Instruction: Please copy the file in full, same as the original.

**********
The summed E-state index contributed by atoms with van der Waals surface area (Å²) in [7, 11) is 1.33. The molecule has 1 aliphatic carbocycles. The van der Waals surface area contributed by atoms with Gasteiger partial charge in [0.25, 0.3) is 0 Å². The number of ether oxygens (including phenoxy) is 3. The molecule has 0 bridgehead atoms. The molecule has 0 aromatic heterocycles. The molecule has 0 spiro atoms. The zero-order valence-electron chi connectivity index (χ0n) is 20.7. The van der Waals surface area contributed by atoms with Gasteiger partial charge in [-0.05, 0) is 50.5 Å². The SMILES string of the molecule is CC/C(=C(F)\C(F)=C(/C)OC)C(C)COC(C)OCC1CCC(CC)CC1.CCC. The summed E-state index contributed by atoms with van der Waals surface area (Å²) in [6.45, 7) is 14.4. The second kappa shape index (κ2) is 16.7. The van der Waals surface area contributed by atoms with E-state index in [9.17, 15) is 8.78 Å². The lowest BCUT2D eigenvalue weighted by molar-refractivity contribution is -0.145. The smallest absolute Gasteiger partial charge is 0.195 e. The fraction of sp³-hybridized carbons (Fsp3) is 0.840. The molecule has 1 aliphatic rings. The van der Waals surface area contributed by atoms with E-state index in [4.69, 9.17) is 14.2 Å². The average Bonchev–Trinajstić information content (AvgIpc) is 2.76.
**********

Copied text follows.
The summed E-state index contributed by atoms with van der Waals surface area (Å²) in [7, 11) is 1.33. The molecule has 1 aliphatic carbocycles. The van der Waals surface area contributed by atoms with Gasteiger partial charge in [0.25, 0.3) is 0 Å². The number of ether oxygens (including phenoxy) is 3. The molecule has 0 bridgehead atoms. The molecule has 0 aromatic heterocycles. The molecule has 0 spiro atoms. The zero-order valence-electron chi connectivity index (χ0n) is 20.7. The van der Waals surface area contributed by atoms with Gasteiger partial charge in [-0.05, 0) is 50.5 Å². The SMILES string of the molecule is CC/C(=C(F)\C(F)=C(/C)OC)C(C)COC(C)OCC1CCC(CC)CC1.CCC. The summed E-state index contributed by atoms with van der Waals surface area (Å²) in [6.45, 7) is 14.4. The second kappa shape index (κ2) is 16.7. The van der Waals surface area contributed by atoms with E-state index in [9.17, 15) is 8.78 Å². The lowest BCUT2D eigenvalue weighted by molar-refractivity contribution is -0.145. The smallest absolute Gasteiger partial charge is 0.195 e. The fraction of sp³-hybridized carbons (Fsp3) is 0.840. The molecule has 1 aliphatic rings. The van der Waals surface area contributed by atoms with E-state index in [4.69, 9.17) is 14.2 Å². The average Bonchev–Trinajstić information content (AvgIpc) is 2.76.